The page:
In addition to the DOC permit, you may also need to obtain permits from other government agencies depending on the nature of your production. For example, if you plan to film from a boat, you must obtain a commercial marine operator’s license from Maritime New Zealand. This license ensures you operate the boat safely and comply with all maritime regulations. If you plan to use drones to film the sharks, you must obtain a Civil Aviation Authority (CAA) permit. The CAA regulates drone use in New Zealand airspace and requires that all drone operators obtain an approved permit before flying.
Another critical consideration when filming sharks in New Zealand is the welfare and safety of the animals being filmed. The use of chum or bait to attract sharks, for example, is heavily regulated in New Zealand and may require specific permits or approvals from the DOC. The DOC has stringent guidelines on using bait to ensure the food does not negatively impact the shark’s behaviour or welfare. You may also need to obtain a permit from the Ministry for Primary Industries (MPI) if you plan to conduct scientific research on the sharks, including taking tissue or blood samples for analysis.
Finally, it’s important to note that some areas of New Zealand may be off-limits for filming sharks, especially those protected under the Marine Mammals Protection Act (MMPA) or other biodiversity conservation laws. The MMPA, for example, protects such species as Hector’s and Maui dolphins, and any film production that could harm or disrupt these animals will not be permitted. Similarly, some protected marine reserves may have restrictions on the amount of human activity in the area, which could limit the type or duration of filming that can take place.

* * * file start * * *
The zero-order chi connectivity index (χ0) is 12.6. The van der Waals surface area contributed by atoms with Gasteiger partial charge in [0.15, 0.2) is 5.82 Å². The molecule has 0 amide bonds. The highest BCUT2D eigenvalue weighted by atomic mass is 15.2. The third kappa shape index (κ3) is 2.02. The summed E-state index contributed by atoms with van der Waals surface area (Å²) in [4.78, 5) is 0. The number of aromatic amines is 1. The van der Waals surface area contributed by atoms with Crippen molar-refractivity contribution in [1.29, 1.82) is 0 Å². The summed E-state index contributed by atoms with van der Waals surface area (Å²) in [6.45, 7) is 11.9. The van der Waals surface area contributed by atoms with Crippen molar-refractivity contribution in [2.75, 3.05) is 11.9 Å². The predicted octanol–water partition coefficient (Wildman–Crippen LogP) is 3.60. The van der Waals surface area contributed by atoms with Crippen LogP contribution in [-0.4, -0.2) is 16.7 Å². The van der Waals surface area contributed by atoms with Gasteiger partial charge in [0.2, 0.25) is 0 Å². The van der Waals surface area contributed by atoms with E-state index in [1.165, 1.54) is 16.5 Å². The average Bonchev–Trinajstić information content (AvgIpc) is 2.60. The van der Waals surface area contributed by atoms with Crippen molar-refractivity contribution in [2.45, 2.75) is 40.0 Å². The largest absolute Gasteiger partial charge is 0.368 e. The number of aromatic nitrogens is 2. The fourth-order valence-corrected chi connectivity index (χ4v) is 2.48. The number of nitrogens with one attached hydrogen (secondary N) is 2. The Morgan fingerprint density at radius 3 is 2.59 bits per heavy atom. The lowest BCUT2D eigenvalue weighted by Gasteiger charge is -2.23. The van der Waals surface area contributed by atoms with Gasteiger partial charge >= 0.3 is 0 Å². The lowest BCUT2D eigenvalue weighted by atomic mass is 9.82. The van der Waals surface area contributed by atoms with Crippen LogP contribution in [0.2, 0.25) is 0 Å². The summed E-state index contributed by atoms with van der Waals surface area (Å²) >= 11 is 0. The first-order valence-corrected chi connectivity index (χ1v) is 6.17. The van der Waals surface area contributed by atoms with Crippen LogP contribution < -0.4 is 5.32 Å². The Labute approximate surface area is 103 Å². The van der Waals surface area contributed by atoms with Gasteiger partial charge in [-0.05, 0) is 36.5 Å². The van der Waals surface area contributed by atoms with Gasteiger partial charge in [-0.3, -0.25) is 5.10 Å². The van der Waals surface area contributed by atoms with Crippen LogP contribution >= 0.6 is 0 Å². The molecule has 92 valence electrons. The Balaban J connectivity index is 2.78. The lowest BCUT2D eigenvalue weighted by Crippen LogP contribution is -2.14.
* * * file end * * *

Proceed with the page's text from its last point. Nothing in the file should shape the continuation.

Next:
In conclusion, filming sharks in New Zealand can be an exciting and rewarding experience, but it requires careful planning and adherence to legal requirements. Obtaining the necessary permits and approvals from government agencies like the DOC, MPI, CAA, and Maritime New Zealand is critical to ensuring that your production is conducted safely and without a negative impact on the environment or animals being filmed. By taking the time to research and obtain the required permits and permissions, you can create a memorable production that showcases the incredible beauty and diversity of New Zealand’s shark population.